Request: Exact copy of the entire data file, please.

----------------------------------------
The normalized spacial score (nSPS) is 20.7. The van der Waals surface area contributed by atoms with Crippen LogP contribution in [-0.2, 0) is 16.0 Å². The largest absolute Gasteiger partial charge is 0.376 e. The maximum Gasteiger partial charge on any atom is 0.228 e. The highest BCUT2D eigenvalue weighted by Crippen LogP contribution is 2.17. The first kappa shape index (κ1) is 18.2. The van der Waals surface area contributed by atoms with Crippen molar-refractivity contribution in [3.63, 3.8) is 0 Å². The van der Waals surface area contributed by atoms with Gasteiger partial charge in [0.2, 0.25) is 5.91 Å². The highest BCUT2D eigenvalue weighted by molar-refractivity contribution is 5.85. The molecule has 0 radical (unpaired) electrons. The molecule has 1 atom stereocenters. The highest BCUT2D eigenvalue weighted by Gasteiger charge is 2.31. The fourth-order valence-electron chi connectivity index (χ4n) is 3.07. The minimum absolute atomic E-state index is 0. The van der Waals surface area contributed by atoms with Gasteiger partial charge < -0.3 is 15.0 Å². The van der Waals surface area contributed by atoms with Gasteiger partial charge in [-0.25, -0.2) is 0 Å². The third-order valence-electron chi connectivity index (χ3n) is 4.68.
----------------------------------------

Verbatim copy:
The normalized spacial score (nSPS) is 20.7. The van der Waals surface area contributed by atoms with Crippen LogP contribution in [-0.2, 0) is 16.0 Å². The largest absolute Gasteiger partial charge is 0.376 e. The maximum Gasteiger partial charge on any atom is 0.228 e. The highest BCUT2D eigenvalue weighted by Crippen LogP contribution is 2.17. The first kappa shape index (κ1) is 18.2. The van der Waals surface area contributed by atoms with Crippen molar-refractivity contribution in [3.63, 3.8) is 0 Å². The van der Waals surface area contributed by atoms with Gasteiger partial charge in [0.2, 0.25) is 5.91 Å². The highest BCUT2D eigenvalue weighted by molar-refractivity contribution is 5.85. The molecule has 0 radical (unpaired) electrons. The molecule has 1 atom stereocenters. The highest BCUT2D eigenvalue weighted by Gasteiger charge is 2.31. The fourth-order valence-electron chi connectivity index (χ4n) is 3.07. The minimum absolute atomic E-state index is 0. The van der Waals surface area contributed by atoms with Gasteiger partial charge < -0.3 is 15.0 Å². The van der Waals surface area contributed by atoms with Gasteiger partial charge in [-0.25, -0.2) is 0 Å². The third-order valence-electron chi connectivity index (χ3n) is 4.68.